By Richard D. Lieberman, Consultant and Retired Attorney

A recent decision of the Civilian Board of Contract Appeals (“CBCA”) dismissed for lack of jurisdiction an appeal which was based on a Contracting Officer’s “final decision” on a Request for Equitable Adjustment (“REA”), because the requesting document was not a claim.  Gulf Tech Construction LLC v. Dept of Veterans Affairs, CBCA 7447, August 12, 2022.  Even though the Contracting Officer styled his decision as a “final decision,” and notified Gulf Tech of its appeal rights, the underlying document did not qualify as a “claim” under the Contract Disputes Act (“CDA”), and the CBCA therefore had no jurisdiction. 

The agency issued a contract to Gulf Tech for construction work at a VA medical center, but certain delays and disputes arose between the parties.  Gulf Tech submitted an REA with the intent and expectation to resolve matters with the contracting officer.  The REA was for $234,673.41.  Gulf Tech did not explicitly request a final decision from the contracting officer, did not submit a written certification with its REA as required by the CDA, and did not even sign the REA.

Several months later, the VA contracting officer issued what he called the “final decision of the contracting officer” on what Gulf Tech had submitted.  He denied the request, except for $46,401.66.  In the decision, he also provided Gulf Tech its appeal rights as set forth in FAR 33.211(a)(4)(v).  Gulf Tech Appealed.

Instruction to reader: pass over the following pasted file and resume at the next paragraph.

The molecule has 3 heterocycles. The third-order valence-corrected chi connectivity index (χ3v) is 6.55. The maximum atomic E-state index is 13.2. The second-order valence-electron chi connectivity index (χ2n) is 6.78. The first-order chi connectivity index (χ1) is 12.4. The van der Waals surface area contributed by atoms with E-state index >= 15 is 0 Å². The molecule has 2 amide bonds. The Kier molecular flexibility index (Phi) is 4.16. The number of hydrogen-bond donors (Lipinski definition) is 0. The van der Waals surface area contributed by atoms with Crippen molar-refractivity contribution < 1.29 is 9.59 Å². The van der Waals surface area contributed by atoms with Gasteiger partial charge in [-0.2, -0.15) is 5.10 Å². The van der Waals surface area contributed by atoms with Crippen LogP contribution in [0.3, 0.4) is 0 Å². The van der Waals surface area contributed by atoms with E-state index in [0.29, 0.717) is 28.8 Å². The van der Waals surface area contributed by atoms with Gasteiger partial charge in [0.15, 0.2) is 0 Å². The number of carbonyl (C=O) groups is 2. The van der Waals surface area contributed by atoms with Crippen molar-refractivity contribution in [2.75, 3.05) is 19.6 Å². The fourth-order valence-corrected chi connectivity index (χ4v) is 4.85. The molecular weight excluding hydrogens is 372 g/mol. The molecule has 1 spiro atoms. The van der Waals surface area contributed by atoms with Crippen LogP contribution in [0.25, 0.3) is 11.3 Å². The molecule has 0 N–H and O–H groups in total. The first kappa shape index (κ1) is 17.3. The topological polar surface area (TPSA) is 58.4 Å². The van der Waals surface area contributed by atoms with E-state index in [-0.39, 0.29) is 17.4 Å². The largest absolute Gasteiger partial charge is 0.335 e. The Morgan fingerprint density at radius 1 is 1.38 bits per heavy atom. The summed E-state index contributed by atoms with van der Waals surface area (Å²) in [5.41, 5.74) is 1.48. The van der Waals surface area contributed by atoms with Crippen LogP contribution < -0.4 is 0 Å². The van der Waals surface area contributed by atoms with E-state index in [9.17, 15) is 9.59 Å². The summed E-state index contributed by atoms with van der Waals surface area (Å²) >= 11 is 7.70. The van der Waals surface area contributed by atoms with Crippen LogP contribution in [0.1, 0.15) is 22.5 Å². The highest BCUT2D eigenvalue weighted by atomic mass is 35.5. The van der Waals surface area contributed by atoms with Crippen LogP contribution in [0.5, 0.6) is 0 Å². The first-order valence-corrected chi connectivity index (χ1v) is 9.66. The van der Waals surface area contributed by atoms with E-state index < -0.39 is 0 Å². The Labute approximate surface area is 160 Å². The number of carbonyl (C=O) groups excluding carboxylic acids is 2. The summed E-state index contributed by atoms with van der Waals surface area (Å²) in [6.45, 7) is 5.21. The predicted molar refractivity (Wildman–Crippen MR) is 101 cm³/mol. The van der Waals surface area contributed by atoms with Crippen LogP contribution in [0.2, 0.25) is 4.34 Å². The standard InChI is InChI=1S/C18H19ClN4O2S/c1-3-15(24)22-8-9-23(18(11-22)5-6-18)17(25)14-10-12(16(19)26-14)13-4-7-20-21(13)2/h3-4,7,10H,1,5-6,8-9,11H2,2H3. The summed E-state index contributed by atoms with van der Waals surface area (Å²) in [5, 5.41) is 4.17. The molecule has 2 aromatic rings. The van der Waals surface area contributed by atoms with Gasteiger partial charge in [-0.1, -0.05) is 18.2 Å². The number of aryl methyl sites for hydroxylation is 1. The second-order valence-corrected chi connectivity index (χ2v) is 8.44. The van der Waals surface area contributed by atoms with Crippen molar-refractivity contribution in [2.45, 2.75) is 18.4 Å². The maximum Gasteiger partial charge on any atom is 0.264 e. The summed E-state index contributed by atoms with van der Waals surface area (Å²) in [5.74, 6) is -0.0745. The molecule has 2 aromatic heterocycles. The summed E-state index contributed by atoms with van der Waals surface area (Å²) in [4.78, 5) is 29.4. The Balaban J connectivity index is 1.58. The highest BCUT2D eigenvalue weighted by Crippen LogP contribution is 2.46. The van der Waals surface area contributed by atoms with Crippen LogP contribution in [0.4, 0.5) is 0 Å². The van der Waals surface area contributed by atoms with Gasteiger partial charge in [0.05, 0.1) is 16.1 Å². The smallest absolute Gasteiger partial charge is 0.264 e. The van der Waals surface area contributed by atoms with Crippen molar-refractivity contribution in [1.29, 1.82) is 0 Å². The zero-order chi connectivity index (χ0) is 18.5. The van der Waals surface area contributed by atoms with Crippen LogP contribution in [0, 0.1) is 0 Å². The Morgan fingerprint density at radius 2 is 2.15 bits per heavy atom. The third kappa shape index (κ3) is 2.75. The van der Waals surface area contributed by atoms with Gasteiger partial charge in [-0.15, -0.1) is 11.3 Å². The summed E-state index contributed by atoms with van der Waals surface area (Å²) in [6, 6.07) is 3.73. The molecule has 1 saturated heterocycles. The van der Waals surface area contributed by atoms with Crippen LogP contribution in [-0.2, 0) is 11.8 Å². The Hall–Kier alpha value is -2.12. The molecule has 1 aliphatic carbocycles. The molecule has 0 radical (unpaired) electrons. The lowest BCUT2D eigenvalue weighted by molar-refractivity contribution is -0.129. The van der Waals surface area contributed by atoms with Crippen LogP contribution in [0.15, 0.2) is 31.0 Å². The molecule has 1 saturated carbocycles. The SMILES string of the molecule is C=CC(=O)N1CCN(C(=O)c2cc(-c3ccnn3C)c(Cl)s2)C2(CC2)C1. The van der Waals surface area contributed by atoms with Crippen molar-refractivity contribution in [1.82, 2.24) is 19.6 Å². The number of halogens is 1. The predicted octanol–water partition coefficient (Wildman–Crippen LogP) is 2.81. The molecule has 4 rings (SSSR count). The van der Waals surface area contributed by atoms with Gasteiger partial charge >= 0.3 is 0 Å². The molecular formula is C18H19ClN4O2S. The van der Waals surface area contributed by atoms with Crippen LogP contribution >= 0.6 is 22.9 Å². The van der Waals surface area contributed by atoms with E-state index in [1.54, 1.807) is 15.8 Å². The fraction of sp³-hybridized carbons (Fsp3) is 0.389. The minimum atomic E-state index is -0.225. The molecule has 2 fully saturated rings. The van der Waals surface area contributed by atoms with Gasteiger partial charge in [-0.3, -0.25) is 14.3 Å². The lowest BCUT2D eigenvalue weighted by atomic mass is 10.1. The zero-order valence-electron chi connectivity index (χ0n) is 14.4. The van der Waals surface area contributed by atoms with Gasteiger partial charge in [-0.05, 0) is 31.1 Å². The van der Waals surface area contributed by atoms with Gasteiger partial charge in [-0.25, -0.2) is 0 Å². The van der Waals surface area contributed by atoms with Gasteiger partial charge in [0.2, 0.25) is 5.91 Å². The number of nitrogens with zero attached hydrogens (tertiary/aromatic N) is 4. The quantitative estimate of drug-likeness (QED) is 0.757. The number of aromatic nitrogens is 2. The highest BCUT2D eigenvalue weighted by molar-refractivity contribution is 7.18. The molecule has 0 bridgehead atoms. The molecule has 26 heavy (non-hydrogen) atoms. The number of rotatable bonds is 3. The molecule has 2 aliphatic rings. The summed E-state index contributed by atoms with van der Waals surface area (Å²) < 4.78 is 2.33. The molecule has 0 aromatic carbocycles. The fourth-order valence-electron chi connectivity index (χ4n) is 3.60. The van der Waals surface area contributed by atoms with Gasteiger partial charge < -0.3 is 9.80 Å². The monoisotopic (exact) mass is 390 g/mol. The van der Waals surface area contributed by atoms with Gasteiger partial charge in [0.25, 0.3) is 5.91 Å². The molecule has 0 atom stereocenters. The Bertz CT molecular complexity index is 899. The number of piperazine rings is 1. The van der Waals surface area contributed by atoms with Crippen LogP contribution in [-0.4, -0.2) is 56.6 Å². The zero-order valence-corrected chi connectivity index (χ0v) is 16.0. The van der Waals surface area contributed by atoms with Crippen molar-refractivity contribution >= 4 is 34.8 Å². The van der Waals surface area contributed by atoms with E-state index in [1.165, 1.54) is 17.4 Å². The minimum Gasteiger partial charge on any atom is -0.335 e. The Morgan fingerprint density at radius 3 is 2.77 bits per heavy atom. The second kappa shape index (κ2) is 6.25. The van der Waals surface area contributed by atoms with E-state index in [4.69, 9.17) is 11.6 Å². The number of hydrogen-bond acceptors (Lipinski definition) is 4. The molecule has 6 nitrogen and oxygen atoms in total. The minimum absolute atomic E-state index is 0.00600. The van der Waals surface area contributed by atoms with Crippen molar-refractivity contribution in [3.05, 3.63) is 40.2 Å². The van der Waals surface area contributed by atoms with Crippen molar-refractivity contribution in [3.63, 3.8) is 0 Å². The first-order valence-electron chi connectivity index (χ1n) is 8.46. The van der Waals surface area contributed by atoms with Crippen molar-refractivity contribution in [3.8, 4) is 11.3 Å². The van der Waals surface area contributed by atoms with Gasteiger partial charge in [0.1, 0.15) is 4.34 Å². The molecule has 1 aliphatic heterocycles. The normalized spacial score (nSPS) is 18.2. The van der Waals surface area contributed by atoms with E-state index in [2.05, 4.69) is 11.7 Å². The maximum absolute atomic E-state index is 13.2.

The Board concluded that Gulf Tech did not submit a CDA claim (which gives rise to the Board’s jurisdiction when there is a final decision, either directly or indirectly if “deemed denied”) because:

  • Gulf Tech made no request, explicitly or implicitly, for a Board decision
  • The REA was for more than $100,000, and was not certified, as the CDA required, and thus could not constitute a CDA claim.

The CBCA noted that even though the contracting officer issued what he called a “final decision” in response to Gulf Tech’s REA, this does not create jurisdiction.  If no claim was made which meets the CDA requirements, there is no basis for Board jurisdiction of an appeal.  The CBCA did not possess jurisdiction on this appeal, and dismissed it.  The Board noted that Gulf Tech could submit to the contracting officer a certified claim at some time in the future that meets CDA requirements, and appeal a final decision if it chooses.

For other helpful suggestions on government contracting, visit:

Richard D. Lieberman’s FAR Consulting & Training at https://www.richarddlieberman.com/, and Mistakes in Government Contracting at https://richarddlieberman.wixsite.com/mistakes.